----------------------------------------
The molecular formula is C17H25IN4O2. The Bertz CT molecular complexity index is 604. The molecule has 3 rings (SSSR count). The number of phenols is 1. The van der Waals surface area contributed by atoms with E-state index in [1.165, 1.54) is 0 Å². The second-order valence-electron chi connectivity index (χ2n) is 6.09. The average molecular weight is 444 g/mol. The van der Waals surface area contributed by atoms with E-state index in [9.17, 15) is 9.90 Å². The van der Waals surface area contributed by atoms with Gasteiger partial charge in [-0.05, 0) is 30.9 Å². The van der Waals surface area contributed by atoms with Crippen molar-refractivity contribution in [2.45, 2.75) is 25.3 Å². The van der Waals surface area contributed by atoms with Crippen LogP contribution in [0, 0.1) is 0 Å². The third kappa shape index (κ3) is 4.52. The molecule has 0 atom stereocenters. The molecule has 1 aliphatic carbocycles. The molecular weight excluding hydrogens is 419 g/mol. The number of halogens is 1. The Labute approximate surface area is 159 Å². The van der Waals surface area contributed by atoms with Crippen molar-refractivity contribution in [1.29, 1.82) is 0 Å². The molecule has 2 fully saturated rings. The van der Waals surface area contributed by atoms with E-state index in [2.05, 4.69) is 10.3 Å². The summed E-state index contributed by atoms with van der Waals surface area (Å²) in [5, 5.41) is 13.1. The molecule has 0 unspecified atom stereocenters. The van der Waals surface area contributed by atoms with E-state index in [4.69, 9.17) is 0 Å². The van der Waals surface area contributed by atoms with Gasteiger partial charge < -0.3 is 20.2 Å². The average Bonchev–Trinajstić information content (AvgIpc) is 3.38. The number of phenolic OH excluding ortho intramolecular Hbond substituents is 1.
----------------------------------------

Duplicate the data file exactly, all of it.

The molecular formula is C17H25IN4O2. The Bertz CT molecular complexity index is 604. The molecule has 3 rings (SSSR count). The number of phenols is 1. The van der Waals surface area contributed by atoms with E-state index in [1.165, 1.54) is 0 Å². The second-order valence-electron chi connectivity index (χ2n) is 6.09. The average molecular weight is 444 g/mol. The van der Waals surface area contributed by atoms with E-state index in [9.17, 15) is 9.90 Å². The van der Waals surface area contributed by atoms with Gasteiger partial charge in [-0.05, 0) is 30.9 Å². The van der Waals surface area contributed by atoms with Crippen molar-refractivity contribution in [2.45, 2.75) is 25.3 Å². The van der Waals surface area contributed by atoms with Crippen LogP contribution in [0, 0.1) is 0 Å². The third kappa shape index (κ3) is 4.52. The molecule has 0 atom stereocenters. The molecule has 1 aliphatic carbocycles. The molecular weight excluding hydrogens is 419 g/mol. The number of halogens is 1. The Labute approximate surface area is 159 Å². The van der Waals surface area contributed by atoms with Crippen molar-refractivity contribution in [1.29, 1.82) is 0 Å². The molecule has 2 fully saturated rings. The van der Waals surface area contributed by atoms with E-state index in [2.05, 4.69) is 10.3 Å². The summed E-state index contributed by atoms with van der Waals surface area (Å²) in [5, 5.41) is 13.1. The molecule has 0 unspecified atom stereocenters. The van der Waals surface area contributed by atoms with E-state index in [4.69, 9.17) is 0 Å². The van der Waals surface area contributed by atoms with Gasteiger partial charge < -0.3 is 20.2 Å². The average Bonchev–Trinajstić information content (AvgIpc) is 3.38. The number of phenolic OH excluding ortho intramolecular Hbond substituents is 1.